Facing poor reviews, Google TV pulls back on CES debut

The company had planned to use the Consumer Electronics Show next month in Las Vegas to showcase its new line of television sets that include Web access.
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Google, like so many companies before it, appears to be wrestling with the technical challenges that have kept Internet TV from becoming mainstream. Sony, which developed the Google TV with the Internet search giant, has been selling models since October.

Google TV had planned to use the Consumer Electronics Show next month in Las Vegas to showcase its new line of television sets that include Web access. Now, for the most part, the party has been delayed.

The “New York Times” reported last week that Google has asked TV set manufacturers like Toshiba, LG Electronics and Sharp to delay introductions of new TV sets using its software. The main reason is poor reviews from those who have tested it.

The “Times” report said Google’s delay had caught many manufacturers off guard. With its push to improve the lackluster software, Google, like so many companies before it, appears to be wrestling with the technical challenges that have kept Internet television from becoming mainstream.

Industry analysts also told the newspaper that Google’s sudden change of plans reflected a weakness in the company’s business culture around managing relationships with partners. “Google as a company is not a particularly partner-friendly or partner-focused,” said James L. McQuivey, an analyst at Forrester, who added that because of the delay, it might take another year before Google TV has a chance to catch fire.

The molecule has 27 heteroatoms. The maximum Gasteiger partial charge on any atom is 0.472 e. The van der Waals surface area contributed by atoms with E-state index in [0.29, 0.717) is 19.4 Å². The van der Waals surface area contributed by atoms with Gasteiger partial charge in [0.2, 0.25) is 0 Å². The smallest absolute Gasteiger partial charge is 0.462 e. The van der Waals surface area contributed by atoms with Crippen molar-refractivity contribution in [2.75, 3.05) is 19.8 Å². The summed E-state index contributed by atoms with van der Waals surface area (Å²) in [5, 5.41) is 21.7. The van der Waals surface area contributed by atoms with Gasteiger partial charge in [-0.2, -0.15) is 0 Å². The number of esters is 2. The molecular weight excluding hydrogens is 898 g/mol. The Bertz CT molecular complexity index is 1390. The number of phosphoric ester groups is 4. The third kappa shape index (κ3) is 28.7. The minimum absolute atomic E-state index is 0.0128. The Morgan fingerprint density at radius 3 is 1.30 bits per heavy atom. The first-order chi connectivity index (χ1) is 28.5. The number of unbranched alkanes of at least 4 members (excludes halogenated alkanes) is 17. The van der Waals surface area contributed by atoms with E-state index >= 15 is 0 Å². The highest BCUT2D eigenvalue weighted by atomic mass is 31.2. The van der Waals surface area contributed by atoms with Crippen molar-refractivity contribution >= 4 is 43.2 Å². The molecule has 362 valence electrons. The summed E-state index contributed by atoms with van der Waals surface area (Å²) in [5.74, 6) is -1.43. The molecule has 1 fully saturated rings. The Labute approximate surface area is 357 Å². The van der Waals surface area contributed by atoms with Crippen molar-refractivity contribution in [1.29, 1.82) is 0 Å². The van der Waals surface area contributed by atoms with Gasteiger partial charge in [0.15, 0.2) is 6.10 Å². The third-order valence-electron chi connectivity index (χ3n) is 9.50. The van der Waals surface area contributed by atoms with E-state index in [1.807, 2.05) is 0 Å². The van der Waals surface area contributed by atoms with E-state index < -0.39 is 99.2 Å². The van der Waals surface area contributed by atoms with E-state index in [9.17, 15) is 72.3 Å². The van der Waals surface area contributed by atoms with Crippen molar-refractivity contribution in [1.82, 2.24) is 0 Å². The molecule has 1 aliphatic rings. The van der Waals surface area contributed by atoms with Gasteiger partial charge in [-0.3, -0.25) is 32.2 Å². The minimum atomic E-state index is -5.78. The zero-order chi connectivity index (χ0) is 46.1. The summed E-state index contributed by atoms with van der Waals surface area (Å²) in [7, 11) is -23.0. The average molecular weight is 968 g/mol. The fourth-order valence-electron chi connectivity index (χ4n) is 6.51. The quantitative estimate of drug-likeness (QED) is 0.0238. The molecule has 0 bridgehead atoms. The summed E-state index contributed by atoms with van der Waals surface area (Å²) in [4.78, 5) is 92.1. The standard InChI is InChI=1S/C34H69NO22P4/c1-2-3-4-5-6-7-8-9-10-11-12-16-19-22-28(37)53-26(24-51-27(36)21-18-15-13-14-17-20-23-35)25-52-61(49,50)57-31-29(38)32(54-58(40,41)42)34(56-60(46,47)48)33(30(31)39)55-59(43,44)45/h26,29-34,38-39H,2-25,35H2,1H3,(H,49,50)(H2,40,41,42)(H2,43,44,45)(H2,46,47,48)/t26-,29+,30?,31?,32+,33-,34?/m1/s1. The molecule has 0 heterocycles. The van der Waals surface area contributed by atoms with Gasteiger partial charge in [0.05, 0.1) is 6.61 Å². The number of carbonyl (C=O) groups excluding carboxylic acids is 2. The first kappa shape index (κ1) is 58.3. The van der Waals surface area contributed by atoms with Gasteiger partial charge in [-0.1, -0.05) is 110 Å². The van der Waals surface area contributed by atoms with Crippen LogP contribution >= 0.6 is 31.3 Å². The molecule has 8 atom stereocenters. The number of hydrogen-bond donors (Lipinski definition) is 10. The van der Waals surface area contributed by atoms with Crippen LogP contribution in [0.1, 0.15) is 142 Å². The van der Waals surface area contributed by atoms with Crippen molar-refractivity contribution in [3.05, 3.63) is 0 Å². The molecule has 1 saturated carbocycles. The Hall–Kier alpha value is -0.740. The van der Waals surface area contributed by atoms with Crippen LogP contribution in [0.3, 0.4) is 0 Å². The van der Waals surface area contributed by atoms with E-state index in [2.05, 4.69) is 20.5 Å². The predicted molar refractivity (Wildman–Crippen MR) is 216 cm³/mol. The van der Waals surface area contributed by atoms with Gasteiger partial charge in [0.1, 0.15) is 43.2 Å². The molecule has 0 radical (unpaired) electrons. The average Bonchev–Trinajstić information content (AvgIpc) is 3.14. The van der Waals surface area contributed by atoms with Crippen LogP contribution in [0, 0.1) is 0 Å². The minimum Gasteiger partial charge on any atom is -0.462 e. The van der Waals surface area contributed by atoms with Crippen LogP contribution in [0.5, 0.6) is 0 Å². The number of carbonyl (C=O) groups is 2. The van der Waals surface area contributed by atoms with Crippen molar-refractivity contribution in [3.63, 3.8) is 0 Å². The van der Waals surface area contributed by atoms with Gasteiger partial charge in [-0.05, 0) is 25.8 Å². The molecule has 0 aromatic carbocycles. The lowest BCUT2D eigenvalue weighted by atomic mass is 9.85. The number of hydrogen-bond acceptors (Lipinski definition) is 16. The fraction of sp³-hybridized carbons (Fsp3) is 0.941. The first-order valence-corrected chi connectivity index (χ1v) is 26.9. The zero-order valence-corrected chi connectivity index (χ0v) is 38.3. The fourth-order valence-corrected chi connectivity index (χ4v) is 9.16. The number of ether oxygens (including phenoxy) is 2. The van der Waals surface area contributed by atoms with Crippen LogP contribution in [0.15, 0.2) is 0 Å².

Sony, an early Google TV supporter, acknowledged last week that reviews of its Internet-enabled Google TV had been mixed, but it remained upbeat about its prospects. Sony, which developed the Google TV with the Internet search giant, and Intel started selling models in October. Logitech, the Swiss technology company, also sells Google TVs.

Hiroshi Yoshioka, Sony’s executive deputy president and head of Sony’s television business, said sales of the Google TVs were “in line with expectations,” though he declined to give specific numbers.

He said sales were likely to pick up when more services are available from Google for televisions, including Android Market, from which users will be able to download applications onto their sets in early 2011.

Samsung now appears set to be the only new entrant to the Google TV market at the CES show, where it will present two appliances similar to those from Sony and Logitech. Vizio will also demonstrate its take on a Google TV, but will do so in private demonstrations off the show floor.

The biggest promise of Internet television — the ability to watch any show or movie at any time, streamed over the Web — is far from reality with Google TV. The major networks are not providing shows on Google TV. NBC, CBS, ABC and Hulu have blocked viewers from watching full-length shows on their websites using Google TV.

Google brings a sophisticated search feature to television. Instead of the typical cable and DVR programming menus that viewers navigate today, Google TV users can search for the name of a show and see when it’s being broadcast and where it’s available online.